The woman got off the train and walked out of fearless where the former passenger stood holding a sledgehammer they named Advance. The woman broke down in tears and explained how Triumph was dying and Possibilities were running out. The former passenger said,
“I knew it was hard for you to see where Possibilities could go, because you were in your tunnel. I also knew eventually your beloved triumph would stop running because it was never meant to run forever. You left behind the old trains, but this one was only meant to get you to a point. Well here it is.  You could not see that Possibilities was ending because of your tunnel. Now with this open space you have many options of where Possibilities can be built and travel to. I have a plane, Chance, and with I have seen so many places you could go.”
The woman took a relenting sigh as the former passenger explained that she would need a new train for her new tracks. She broke apart Triumph and used some old parts, combined with new parts to build the next train. The former passenger would allow her to fly Chance every once in a while, as they gave advice on how to build more of Possibilities. It hurt her to give up Triumph, but she realized that the former passenger was the best rider on her train because with them, Chance, and building more Possibilities she created her new train Prosperity.
Break it open
While this is a story, the process is the same. We take different components of our lives to build the ideal life, but we cannot have tunnel vision and be blinded by our own wit or knowledge. It’s hard to challenge our egos when things are going well, even if they are going wrong we still believe in our own minds for what is best. Our friends are our best mentors, because they know the desires of our hearts as well as what we are capable of, even when we don’t. We know the possibilities of our business or lives, but we must build it and trust those who want to help us take chances, ride through our triumphs and move forward with prosperity.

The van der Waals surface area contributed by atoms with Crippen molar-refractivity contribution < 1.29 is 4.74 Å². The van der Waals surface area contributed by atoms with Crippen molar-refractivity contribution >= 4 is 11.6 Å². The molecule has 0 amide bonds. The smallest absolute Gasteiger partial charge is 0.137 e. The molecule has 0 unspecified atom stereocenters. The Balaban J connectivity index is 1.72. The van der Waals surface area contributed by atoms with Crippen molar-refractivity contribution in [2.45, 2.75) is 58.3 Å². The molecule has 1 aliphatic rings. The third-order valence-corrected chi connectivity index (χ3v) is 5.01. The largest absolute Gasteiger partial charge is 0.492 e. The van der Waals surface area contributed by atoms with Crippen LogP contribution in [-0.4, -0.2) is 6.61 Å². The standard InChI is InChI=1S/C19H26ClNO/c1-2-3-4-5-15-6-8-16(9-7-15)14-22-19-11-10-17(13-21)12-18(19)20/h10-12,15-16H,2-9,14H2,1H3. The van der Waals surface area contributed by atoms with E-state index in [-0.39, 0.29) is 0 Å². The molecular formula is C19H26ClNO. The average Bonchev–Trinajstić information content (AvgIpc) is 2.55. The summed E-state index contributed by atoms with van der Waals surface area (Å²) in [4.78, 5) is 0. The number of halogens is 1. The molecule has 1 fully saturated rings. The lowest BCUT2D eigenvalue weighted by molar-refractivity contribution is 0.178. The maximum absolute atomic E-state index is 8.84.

The Good Thing About Chaos

The Louisiana Church arson attacks, the fire at Notre Dame, the attack in Sri Lanka and the death of rapper Nipsey Hussle have all shaken many in those respective communities and around the world. However, it has also rallied support both locally and internationally and pushing forward our need to unify and empathize to make our communities better. When chaos strikes the affected community rallies together to provide support. Unfortunately, when the issue seems resolved the comradery dwindles and everyone is back to their regularly scheduled programming. It’s not that people do not care anymore, but the issue no longer affects them, and empathy is lost. We shouldn’t need chaos to remind us to stick together, but with that alarming reminder we can grow from chaos in many ways.

I do not listen to a lot of rap music, so I had no idea who Nipsey Hussle was until he died. What impressed me, was that he became the voice and activator for his community that sent a message to grow and prosper together. When Notre Dame caught fire, the world stopped and watched as centuries of sanctity and intricate construction were destroyed. Donations poured in to save this treasured relic and it left some Americans saying what about Louisiana? Soon after many donations were made to the affected churches to rebuild. When disaster struck on Easter Sunday in Sri Lanka the world stopped once more and world leaders condemned the acts of terror and offered support to the people.